Figure 2 shows the principle of a photometer that consists of a radiation source (lamp), having a focused beam of light falling through a cell on a radiation detector. The latter transforms the beam into an electric signal of proportional intensity. The loss of radiation intensity due to the absorption of the measuring gas is - when frame conditions are constant - a measure for its concentration.

The interrelationships of radiation absorption are described by the Lambert-Beer law:

I=I0eεC1
(2)
E=lnIoI=εCl
(4)

where I0 is the intensity of entering radiation (intensity of light for the reference), I the intensity of exiting radiation (intensity of light for the sample), T stands for the transmission, ε for the extinction coefficient (dependent on wave-length), C for the concentration of gas or pollutant, l for optical path-length of the cell measurement, E for extinction (non-dimensional) of the absorbing substance inverse logarithm of the transmission T.

Most IR photometers function as so-called non-dispersive instruments (NDIR), i.e., radiation is emitted in the entire IR range. There is no spectral splitting of the IR radiation emitted by the radiation source. Selectivity is achieved by installing a radiation detector filled with the component to be measured. This type of detector is possible only in the IR range, as the lifespan of the molecules excited by IR radiation is so long that the excitation energy can be released via molecule collisions as thermal energy.

media/image7.jpeg

Figure 2.

Principle of a photometer (Baumbach, 1997).

Extinction E as a measure of the radiation absorption of a gas (or also of a liquid) is thus dependent on the properties of the gas (extinction coefficient epsilon), on the concentration c and on the optical path-length l which the beam of light must pass through. If ambient conditions are constant, e for a gas is constant. If l is also kept constant, then extinction E is directly dependent on the concentration of the gas to be measured.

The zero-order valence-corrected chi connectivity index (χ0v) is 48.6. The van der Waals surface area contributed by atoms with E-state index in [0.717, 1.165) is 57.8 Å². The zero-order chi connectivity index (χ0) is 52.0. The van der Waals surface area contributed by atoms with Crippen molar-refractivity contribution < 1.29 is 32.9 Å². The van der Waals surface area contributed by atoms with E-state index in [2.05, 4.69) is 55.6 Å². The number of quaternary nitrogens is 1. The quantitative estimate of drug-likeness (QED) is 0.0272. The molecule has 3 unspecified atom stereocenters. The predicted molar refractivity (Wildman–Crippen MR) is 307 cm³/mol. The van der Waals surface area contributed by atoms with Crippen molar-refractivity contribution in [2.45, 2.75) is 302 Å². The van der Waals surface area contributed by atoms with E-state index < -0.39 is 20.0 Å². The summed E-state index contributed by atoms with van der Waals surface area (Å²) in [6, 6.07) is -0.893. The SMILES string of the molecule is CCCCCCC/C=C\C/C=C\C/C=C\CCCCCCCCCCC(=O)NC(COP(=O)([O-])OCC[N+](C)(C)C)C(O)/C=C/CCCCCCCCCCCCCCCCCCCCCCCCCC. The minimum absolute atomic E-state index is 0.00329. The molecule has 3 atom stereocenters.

In practice it is not sufficient to form the logarithm of the ratio of intensity I0 in and intensity I out and to thus determine extinction E. Even without the presence of the component to be measured the instruments absorb radiation, e.g., via optical windows and the gases to be investigated. Thus, even without the presence of the component to be measured, radiation in is not equal to radiation I0 out. This blank absorption must generally be determined experimentally.

NDIR instruments are primarily used for emission measurements; analyzers are mainly suitable for the determination of the gases CO, CO2,NO, SO2, H2O,CH4, C2H6, and many other hydrocarbons. For CO and CO2, NDIR photometry is the most commonly used measuring technique, which is also unrivalled in its application for the measurement of these gases in the ambient air range.

As shown in the Figure 3, the instruments for CO measurements uses the modulation effect that occurs with infrared absorption of sample gas itself when sample gas and zero gas are alternately sent to its cell at a certain flow rate using a solenoid valve which is actuated at a frequency of 1 Hz. Unless the gas concentration of the measured component is changed in the cell, the output from the detector essentially becomes zero, therefore, the zero drift dose not occur. Since the instrument also uses the AS-type detector, extremely high-accuracy results are obtained without any effect of the interference component.